Today I will wrap up the feature of stocks that hit the mark and those that missed in 2016. As you would expect, the pluses and minus were substantial for those investors willing to accept more risk in their portfolio. Here are the results:
We start with chip equipment manufacture Applied Materials that had good second-half numbers and offered positive guidance for the first half of 2017. AMAT was higher for the year by a whopping 74% and added another 1.25% in dividend payouts. East coast rail carrier CSX participated in a strong transportation sector and made investors happy with a 42% pop in price and a total return of 44%. I was a bit premature in 2015 with the addition of clinical information provider Cerner Corp. that was negative by about 17.6% this past year as it has failed to provide the momentum that Wall Street was expecting. Like many names on the list, CERN will take a bit longer to produce, but I am holding it for now. Athletic footwear company Foot Locker has been bucking the trend with fellow brick-and-mortar retailers and showed a 12% gain in price last year. However, another negative for the group was Gilead Sciences that was taken down by drug pricing issues, declining growth in its hepatitis portfolio along with a generally weak biotechnology sector. GILD gave up 22% in 2016, but provided a modest dividend return of about 2.5%. A well-needed acquisition may provide a catalyst for the stock in 2017.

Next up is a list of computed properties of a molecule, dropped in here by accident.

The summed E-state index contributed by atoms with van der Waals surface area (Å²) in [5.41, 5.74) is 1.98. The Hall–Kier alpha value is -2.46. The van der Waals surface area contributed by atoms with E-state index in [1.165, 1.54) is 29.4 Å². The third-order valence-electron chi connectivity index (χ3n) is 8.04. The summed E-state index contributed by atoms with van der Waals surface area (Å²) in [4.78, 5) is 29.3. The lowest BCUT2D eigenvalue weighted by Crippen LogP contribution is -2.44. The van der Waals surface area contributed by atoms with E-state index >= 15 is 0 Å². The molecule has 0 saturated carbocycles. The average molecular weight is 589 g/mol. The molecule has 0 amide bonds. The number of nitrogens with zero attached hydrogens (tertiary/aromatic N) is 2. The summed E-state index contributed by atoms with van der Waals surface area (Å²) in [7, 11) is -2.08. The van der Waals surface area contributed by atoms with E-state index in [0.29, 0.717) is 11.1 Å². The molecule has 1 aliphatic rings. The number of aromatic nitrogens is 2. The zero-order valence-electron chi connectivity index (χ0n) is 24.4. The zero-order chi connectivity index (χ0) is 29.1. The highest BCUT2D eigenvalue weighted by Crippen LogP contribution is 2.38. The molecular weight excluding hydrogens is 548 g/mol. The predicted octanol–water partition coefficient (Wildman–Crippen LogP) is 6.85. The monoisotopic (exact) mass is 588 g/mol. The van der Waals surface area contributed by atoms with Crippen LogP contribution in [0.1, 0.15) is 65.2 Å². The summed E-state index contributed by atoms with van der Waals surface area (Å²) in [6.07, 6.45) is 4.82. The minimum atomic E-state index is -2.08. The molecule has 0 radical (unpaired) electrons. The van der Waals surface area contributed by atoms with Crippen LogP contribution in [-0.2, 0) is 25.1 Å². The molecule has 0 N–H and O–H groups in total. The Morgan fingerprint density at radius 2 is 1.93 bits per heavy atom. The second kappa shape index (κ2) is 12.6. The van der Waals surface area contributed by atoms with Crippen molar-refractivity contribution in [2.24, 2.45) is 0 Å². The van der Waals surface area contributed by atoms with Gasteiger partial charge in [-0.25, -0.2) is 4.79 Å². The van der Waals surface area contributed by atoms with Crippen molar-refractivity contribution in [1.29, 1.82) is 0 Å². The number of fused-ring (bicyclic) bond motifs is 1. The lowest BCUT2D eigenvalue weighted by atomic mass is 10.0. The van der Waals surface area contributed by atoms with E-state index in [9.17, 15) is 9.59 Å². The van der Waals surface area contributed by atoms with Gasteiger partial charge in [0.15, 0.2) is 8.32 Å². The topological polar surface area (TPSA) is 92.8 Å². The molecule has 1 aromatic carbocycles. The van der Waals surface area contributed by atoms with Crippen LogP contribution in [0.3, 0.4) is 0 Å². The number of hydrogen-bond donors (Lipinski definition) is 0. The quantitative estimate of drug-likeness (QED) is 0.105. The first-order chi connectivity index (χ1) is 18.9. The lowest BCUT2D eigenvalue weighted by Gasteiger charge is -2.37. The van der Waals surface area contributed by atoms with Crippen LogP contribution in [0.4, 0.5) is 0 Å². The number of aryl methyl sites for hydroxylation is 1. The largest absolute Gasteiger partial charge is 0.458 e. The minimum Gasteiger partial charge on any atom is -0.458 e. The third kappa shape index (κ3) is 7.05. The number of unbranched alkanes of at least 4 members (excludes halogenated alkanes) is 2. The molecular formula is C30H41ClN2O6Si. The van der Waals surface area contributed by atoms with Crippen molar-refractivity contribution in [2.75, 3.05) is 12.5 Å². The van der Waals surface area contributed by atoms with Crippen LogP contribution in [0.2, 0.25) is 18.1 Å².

Defense and communications equipment manufacturer Harris Corp. was another “hit” for the portfolio with a total return last year of nearly 20%. And energy exploration and production company Hess Corp. rebounded on higher oil prices and returned about 30% on the year including dividends. The iShares Emerging Market ETF performed well in an otherwise chopping international equities market with a total return of 16%, year-on-year. Thanks to an interest rate hike and the prospect of reduced regulations for the financial industry, money-center bank JPMorgan Chase had a total return in 2016 of about 39% and still remains reasonably valued. Electronics manufacturing provider Jabil Circuit followed Apple’s lead and was unable to execute as well as I had expected. The stock under-performed the market with a total return of about 5%, but I believe a longer-term stance will prove more rewarding for JBL. Another “miss” for the year was chemical giant and refiner LyondellBasell that fell victim to a slowing global economy and the stock only managed a total return of 5.6%, although the shares recovered nicely in the fourth quarter of last year. And finally, gold and copper producer Newmont Mining saw a recovery of nearly 89% in 2016, as commodity prices firmed along with the price of gold.